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Loneliness Is A Social Problem, More Deadly Than Obesity

Loneliness kills.

Loneliness kills. This line could sound so cliché but it seems that there is truth in it. In fact, it could even be deadlier than obesity. It should be considered as a major public health hazard according to the biggest review made.

Based on several studies conducted by different groups of researchers, social and interpersonal skills could greatly affect one’s health. The concern is becoming a crisis not only to older people but even to the young ones.  Mental Health Foundation revealed that 18 to 34 year old were likely to feel lonely more often than those aging over 55.

The recent study conducted by the University of York exposes that people who are lonely have 30 per cent higher risk to suffer a stroke or heart disease. Which are undoubtedly the two major causes of death in Britain.

The reason why heart stroke and heart disease are more likely to occur to people with poor social interaction was disclosed last year. Harvard University reports that having social isolation triggers stress signals that increases blood-clotting protein which can cause heart attacks and strokes.

People with very small circle of friends tend to have higher levels of fibrinogen. Too much fibrinogen causes blood pressure to rise and build-up fatty deposits in the arteries.

Britain is named as the “Loneliness Capital of Europe” in an official study conducted recently. People in Britain seem to lack good social relationships even with people living nearby. The Local Government Association even remarked that loneliness should be treated as a major health issue. Age Uk, a charity, adds that it is what withers the lives of over a million older people.

US Researchers discovered after viewing a number of studies concerning the health effects of social isolation and loneliness that lonely people are 50% more prone to dying early. The rate is higher compared to obesity that only has 30% death rate before the age of 70.

Many older people see friends, family and loved ones only once a week. In some cases, even go for a month or months without seeing any. A recent survey even shows that two fifths of the older people which is about 3.9 million only have television as company.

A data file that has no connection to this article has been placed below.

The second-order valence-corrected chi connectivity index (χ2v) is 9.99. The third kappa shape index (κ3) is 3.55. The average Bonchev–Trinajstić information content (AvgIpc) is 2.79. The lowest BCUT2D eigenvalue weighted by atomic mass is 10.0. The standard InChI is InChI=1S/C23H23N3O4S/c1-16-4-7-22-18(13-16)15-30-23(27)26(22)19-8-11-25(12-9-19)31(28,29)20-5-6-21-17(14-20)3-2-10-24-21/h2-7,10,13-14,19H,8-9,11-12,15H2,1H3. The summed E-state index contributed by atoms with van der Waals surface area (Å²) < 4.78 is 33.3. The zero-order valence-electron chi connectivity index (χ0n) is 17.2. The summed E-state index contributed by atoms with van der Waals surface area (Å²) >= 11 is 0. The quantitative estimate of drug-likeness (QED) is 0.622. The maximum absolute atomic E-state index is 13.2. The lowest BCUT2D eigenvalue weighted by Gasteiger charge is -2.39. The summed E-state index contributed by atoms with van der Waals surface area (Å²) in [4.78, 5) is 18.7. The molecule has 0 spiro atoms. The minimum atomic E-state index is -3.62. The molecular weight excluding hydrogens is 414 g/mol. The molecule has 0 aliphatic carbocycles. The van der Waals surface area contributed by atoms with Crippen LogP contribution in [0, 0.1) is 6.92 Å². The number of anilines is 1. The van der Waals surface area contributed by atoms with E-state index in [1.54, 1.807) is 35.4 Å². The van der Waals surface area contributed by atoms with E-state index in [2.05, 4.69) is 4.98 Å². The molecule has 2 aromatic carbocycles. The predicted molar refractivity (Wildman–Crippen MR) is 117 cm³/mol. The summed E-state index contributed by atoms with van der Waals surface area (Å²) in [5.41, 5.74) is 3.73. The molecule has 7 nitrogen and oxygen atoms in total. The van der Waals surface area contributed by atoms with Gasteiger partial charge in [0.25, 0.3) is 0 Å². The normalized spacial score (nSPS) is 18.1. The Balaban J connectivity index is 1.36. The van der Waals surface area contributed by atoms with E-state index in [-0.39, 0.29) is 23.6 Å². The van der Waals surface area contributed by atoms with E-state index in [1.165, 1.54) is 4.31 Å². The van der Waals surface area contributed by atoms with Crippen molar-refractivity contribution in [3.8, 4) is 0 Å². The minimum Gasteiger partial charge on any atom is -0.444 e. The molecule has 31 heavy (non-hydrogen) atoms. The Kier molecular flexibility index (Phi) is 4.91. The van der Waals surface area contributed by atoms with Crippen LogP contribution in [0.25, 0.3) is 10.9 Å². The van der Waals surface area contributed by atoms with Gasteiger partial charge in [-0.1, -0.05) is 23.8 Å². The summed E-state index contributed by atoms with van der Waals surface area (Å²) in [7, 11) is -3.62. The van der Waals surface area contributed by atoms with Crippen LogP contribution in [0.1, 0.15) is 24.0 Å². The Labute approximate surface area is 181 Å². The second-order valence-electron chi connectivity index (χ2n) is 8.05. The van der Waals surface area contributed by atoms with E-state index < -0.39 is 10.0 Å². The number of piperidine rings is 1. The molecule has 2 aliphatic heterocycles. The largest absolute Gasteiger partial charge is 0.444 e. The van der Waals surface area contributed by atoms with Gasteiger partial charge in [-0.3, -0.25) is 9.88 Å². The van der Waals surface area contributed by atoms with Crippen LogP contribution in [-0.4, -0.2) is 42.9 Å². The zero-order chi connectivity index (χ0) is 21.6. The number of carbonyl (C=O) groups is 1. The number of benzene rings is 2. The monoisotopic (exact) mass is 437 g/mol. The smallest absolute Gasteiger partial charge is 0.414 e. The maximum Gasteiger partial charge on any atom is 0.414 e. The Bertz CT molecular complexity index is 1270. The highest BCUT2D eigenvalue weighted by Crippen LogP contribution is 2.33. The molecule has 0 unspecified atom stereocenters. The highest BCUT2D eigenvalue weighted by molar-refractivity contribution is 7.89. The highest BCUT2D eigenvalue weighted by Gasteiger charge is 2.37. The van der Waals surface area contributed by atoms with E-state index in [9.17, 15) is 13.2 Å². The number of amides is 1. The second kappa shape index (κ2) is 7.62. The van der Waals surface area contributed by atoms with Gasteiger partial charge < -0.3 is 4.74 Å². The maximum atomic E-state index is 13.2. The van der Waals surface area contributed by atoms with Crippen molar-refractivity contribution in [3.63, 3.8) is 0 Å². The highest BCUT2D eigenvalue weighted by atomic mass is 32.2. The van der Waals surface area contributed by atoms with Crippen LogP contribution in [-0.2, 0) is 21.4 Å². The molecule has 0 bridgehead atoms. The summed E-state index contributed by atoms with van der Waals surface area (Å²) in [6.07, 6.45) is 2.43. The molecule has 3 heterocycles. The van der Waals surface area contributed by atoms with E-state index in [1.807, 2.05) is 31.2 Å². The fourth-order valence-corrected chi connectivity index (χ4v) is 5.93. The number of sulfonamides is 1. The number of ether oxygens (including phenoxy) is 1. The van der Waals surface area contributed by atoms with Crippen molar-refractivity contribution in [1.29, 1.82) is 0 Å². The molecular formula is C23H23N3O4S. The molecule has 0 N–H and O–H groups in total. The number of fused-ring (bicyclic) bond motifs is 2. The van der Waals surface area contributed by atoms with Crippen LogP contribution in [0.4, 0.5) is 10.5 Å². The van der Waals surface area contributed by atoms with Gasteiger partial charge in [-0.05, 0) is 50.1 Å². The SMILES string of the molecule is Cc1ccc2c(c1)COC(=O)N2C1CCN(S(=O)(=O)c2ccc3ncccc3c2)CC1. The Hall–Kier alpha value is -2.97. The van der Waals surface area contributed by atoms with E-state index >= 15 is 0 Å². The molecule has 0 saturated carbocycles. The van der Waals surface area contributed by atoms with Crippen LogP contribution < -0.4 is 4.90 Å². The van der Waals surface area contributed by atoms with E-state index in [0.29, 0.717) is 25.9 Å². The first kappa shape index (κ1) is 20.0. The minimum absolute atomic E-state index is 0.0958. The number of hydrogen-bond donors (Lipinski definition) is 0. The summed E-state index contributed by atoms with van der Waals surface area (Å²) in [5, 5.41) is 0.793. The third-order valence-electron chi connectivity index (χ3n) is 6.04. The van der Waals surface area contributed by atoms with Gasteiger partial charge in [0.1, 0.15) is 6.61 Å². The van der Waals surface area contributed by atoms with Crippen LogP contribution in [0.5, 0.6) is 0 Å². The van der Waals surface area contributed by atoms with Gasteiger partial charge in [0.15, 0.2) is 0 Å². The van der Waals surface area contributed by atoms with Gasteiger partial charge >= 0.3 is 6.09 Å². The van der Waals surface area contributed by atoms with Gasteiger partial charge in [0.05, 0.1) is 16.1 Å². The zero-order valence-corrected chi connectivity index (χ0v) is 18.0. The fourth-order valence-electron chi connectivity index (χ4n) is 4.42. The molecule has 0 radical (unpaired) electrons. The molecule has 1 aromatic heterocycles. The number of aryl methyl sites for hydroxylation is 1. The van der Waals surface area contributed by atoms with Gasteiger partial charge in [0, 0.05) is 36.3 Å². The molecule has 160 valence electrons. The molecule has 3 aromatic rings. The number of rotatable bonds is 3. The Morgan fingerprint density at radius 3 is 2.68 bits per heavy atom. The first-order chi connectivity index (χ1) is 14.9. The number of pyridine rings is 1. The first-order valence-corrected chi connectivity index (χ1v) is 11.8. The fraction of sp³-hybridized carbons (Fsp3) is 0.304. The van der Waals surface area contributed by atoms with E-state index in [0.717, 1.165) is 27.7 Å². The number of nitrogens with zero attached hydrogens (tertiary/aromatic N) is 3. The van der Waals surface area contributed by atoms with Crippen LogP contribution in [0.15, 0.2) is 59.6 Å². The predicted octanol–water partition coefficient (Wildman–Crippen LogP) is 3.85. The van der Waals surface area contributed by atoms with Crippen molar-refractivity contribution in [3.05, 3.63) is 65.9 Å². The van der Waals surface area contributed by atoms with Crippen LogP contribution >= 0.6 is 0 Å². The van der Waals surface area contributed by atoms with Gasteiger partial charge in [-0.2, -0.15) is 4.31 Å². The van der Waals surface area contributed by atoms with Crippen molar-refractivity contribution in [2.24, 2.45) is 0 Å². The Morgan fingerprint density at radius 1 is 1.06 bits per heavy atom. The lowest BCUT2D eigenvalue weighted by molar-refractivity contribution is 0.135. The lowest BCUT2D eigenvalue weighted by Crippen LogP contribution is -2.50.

Campaign to Loneliness, a campaign in the Uk that aims to make loneliness everyone’s business. Laura Alcock – Ferguson, the director of the campaign states that meaningful social connections are essential for human happiness. The campaign move to get people involved either as an individual or as a group to help combat loneliness in the community.

According to the Professor of Psychology at Bringham Young University, Dr Julianne Holt-Lunstad, people shouldn’t only prepare the financial aspect of their retirement but the social aspect as well. She said that the workplace is where many people get connected with others which is crucial to well-being and survival.

Holt – Lunstad who is also the lead author of the study quoted, “Extreme examples show infants in custodial care who lack human contact fail to thrive and often die, and indeed, social isolation or solitary confinement has been used as a form of punishment. “Yet an increasing portion of the population now experiences isolation regularly.”

Dr Holt-Lunstad, added that “There is robust evidence that social isolation and loneliness significantly increase risk for premature mortality, and the magnitude of the risk exceeds that of many leading health indicators. With an increasing aging population, the effect on public health is only anticipated to increase. Indeed, many nations around the world now suggest we are facing a ‘loneliness epidemic. The challenge we face now is what can be done about it.”

With the results of the various studies, researchers recommend social skills training for children in schools should be given emphasis. Doctors are also encouraged to involve social connectedness in medical screening.

Councils must also make sure that there are sufficient facilities that people could come together and interact such as recreation centers, community gardens and other social spaces that people could enjoy.

Loneliness kills only when no one cares and it is good that people are starting to recognize the concern seriously and as a  social problem rather just a personal one so people could act together to do something about it.

The Telegraph

Loneliness Is A Social Problem, More Deadly Than Obesity
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